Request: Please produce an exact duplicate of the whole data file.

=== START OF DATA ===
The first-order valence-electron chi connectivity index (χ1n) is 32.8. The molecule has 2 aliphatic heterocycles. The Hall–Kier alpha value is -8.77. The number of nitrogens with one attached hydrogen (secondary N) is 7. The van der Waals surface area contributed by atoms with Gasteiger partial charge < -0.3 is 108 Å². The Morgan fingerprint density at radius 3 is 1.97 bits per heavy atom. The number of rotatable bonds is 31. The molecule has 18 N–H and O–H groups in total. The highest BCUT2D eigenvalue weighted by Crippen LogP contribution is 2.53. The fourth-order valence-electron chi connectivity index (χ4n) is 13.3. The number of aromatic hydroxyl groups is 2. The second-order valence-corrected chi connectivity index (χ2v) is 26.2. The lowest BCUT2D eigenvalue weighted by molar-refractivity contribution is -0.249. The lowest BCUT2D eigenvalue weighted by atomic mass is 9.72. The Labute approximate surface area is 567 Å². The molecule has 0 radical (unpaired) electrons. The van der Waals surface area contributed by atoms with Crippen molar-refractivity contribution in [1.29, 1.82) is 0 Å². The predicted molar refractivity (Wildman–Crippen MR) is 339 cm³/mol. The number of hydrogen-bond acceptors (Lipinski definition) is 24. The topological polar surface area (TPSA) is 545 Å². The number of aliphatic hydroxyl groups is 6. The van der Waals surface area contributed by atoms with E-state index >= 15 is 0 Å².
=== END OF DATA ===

The first-order valence-electron chi connectivity index (χ1n) is 32.8. The molecule has 2 aliphatic heterocycles. The Hall–Kier alpha value is -8.77. The number of nitrogens with one attached hydrogen (secondary N) is 7. The van der Waals surface area contributed by atoms with Gasteiger partial charge < -0.3 is 108 Å². The Morgan fingerprint density at radius 3 is 1.97 bits per heavy atom. The number of rotatable bonds is 31. The molecule has 18 N–H and O–H groups in total. The highest BCUT2D eigenvalue weighted by Crippen LogP contribution is 2.53. The fourth-order valence-electron chi connectivity index (χ4n) is 13.3. The number of aromatic hydroxyl groups is 2. The second-order valence-corrected chi connectivity index (χ2v) is 26.2. The lowest BCUT2D eigenvalue weighted by molar-refractivity contribution is -0.249. The lowest BCUT2D eigenvalue weighted by atomic mass is 9.72. The Labute approximate surface area is 567 Å². The molecule has 0 radical (unpaired) electrons. The van der Waals surface area contributed by atoms with Crippen molar-refractivity contribution in [1.29, 1.82) is 0 Å². The predicted molar refractivity (Wildman–Crippen MR) is 339 cm³/mol. The number of hydrogen-bond acceptors (Lipinski definition) is 24. The topological polar surface area (TPSA) is 545 Å². The number of aliphatic hydroxyl groups is 6. The van der Waals surface area contributed by atoms with E-state index >= 15 is 0 Å².